The big question is, can regulation be beneficial and is it good for business? Nina Mileksic, Compliance Product Manager, looks at Economic Substance in Guernsey and the increase in business opportunities that have followed.
Over the past 10 years or so, the pace and scale of regulatory change in financial services industry has been breath taking.
Nobody would blame you for feeling overwhelmed, on occasion feeling like you are gasping for air and trying hard not to drown.
It is very likely nobody would even blame anyone for having a rock-solid conviction that regulation is a pain, here only to make your life difficult, and should be scrapped all together. Surely that would be better for business, right?
Well, while trawling through my weekly regulatory updates the other day, something caught my eye which made me stop and think.
The counter-intuitive effect of regulation
Increased regulation is often associated with increased bureaucracy – hurdles to clear, paperwork to fill in, processes and procedures to set up, provide reporting, hire compliance staff, generally increase a business’ cost base and increases reputation and legal risks. Sometimes to the degree where the business isn’t viable anymore and decides to shut the shop completely.
But here’s the strange thing. According to Dr Andy Sloan from Guernsey Finance, since the Economic Substance rules have been implemented in Guernsey, an uptick in enquiries has been reported – specifically in the fund management space. Clients are looking to domicile in Guernsey to gain the confidence and security from domiciling in a jurisdiction of genuine economic substance.
And here is where things get interesting.
Business still needs a sense of security to keep doing business
In 2018, the Guernsey Financial Services Commission Director General, Mr William Mason, delivered a speech which sheds some light on a very important aspect of the relationship between regulation and business growth.
He talks about regulation and business growth as being two interconnected elements of a complex eco-system. He acknowledges that over-regulation can stifle growth and gives an example of India between 1947 and 1991. On the other hand, countries with fewest regulatory rules do not necessarily show fastest growth.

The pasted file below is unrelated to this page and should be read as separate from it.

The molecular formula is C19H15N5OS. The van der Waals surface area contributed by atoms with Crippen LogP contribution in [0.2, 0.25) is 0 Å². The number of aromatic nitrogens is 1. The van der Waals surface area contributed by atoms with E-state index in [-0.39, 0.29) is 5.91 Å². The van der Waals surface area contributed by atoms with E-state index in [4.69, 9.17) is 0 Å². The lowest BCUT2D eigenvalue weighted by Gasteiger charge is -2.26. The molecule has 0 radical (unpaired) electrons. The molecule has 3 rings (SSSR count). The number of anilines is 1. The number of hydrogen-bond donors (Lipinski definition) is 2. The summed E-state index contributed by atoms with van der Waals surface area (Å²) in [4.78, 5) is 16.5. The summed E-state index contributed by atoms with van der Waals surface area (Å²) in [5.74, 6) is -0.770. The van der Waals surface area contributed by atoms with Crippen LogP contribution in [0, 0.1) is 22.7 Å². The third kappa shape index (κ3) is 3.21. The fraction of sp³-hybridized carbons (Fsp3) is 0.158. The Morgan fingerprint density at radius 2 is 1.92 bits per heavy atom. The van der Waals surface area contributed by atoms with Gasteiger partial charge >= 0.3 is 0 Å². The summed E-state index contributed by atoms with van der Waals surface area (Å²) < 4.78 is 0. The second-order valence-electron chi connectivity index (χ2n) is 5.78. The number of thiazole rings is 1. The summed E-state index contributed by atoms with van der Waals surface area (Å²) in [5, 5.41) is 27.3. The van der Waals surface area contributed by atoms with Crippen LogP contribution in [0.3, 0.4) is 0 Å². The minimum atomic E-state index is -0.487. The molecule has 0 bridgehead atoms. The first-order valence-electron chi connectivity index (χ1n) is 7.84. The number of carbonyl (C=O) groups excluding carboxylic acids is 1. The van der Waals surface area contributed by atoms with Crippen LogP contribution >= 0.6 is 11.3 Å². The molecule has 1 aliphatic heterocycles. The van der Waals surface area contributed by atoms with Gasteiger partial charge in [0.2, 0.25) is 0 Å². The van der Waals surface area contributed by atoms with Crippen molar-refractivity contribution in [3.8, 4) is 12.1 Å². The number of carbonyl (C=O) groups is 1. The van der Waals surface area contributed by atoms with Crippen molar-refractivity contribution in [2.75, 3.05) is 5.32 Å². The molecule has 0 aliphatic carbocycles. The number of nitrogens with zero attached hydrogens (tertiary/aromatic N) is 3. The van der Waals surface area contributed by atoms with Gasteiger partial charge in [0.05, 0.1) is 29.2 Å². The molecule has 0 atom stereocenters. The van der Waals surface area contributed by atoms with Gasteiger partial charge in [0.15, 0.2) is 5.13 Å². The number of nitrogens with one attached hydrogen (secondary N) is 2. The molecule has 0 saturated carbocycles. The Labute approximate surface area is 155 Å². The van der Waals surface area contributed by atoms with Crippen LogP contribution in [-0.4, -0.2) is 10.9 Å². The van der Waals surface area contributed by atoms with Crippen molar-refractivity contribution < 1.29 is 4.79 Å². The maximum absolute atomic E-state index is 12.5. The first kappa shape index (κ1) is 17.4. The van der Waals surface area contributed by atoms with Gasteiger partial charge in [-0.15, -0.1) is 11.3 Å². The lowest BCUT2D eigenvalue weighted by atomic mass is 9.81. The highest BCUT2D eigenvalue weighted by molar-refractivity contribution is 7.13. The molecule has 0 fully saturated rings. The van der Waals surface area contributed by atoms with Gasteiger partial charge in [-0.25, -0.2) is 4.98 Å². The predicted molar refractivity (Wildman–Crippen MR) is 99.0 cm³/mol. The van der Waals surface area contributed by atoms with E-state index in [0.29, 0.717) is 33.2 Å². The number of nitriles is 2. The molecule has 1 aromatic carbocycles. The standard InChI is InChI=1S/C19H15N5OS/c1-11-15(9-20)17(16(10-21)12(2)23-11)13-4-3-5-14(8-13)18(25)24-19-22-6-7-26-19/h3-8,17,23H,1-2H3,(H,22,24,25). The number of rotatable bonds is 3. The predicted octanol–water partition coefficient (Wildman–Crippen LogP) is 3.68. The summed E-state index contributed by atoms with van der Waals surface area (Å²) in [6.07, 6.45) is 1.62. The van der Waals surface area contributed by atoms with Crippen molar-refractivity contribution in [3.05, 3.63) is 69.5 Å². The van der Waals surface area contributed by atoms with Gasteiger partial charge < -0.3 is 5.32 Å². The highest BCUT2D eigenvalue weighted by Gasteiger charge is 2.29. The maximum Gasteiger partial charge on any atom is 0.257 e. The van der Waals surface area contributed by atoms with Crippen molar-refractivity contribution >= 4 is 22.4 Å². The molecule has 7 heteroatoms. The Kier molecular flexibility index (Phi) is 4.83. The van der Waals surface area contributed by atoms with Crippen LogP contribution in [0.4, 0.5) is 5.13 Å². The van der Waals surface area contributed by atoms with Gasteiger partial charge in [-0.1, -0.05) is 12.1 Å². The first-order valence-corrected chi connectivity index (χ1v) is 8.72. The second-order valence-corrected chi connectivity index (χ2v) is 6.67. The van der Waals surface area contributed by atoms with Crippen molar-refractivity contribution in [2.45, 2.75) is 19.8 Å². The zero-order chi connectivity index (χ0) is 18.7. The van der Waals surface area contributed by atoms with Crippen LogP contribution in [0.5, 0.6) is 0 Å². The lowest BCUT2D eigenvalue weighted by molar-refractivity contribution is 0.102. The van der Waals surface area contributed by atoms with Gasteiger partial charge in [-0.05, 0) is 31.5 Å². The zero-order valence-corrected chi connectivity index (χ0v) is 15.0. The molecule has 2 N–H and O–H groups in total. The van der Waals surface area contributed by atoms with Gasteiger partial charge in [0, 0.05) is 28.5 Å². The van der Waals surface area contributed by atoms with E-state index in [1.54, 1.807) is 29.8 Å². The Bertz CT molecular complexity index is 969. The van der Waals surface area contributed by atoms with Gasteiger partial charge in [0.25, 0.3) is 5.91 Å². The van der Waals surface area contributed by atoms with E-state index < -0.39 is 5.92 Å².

He drew his thinking from English philosopher Thomas Hobbes, who argued that human society without government is likely to be nasty, brutish and short-lived. So, in a lawless society, the worst in people comes out, as there is no one to keep watch.
An interesting example Mr Mason then gives, is England in 18th century, where significant liberty and freedom helped generate ideas, but the common law and statute enforced by largely independent justices provided great stability and made it safe for commerce to flourish.
So, in his view, the question isn’t whether regulation and business can co-exist, but what type and level of regulation is optimal for economic growth. He lists a few examples of success where the GFSC has worked with the industry across continents to come up with a suitable regulatory framework, which established an attractive, stable and transparent regulatory environment attracting new business.
Walking the Tightrope
Coming up with a suitable regulatory framework is a balancing act. It is a dynamic dance of conflicting interests, pressure groups, political manoeuvring, persistent and determined negotiation and learning the art of compromise.
If you imagine watching a tightrope walker, edging his or her way between two skyscrapers, every time they are at risk of losing their balance, you gasp, and they madly wave their arms around to regain their balance. Once they do, the audience breathes a massive sigh of relief.
However, if the balance cannot be regained, a potential disaster may ensue.
Have the regulators gone too far?
After the rise of terrorism in early 2000s, and the 2008 financial crisis, there was a very good argument to significantly increase regulatory scrutiny in financial services.
Most of us would ardently agree with the view that the regulators have done a pretty good job with increasing their scrutiny. In our previous blog on regulatory matters, we spoke about the increased cost and compliance burden that has brought to the company secretary and trust administration services industry.
In theory at least, a fairly decent chunk of that additional compliance burden can be brought under control with technology and automation, to reduce cost of compliance.
But, is that the answer to the challenges the industry faces with regulatory compliance? Have you seen an uptick in enquiries from potential new business? Or is the opposite happening?
Is Mr Mason, Director General, right in his thinking that increased regulation will be beneficial for Guernsey business?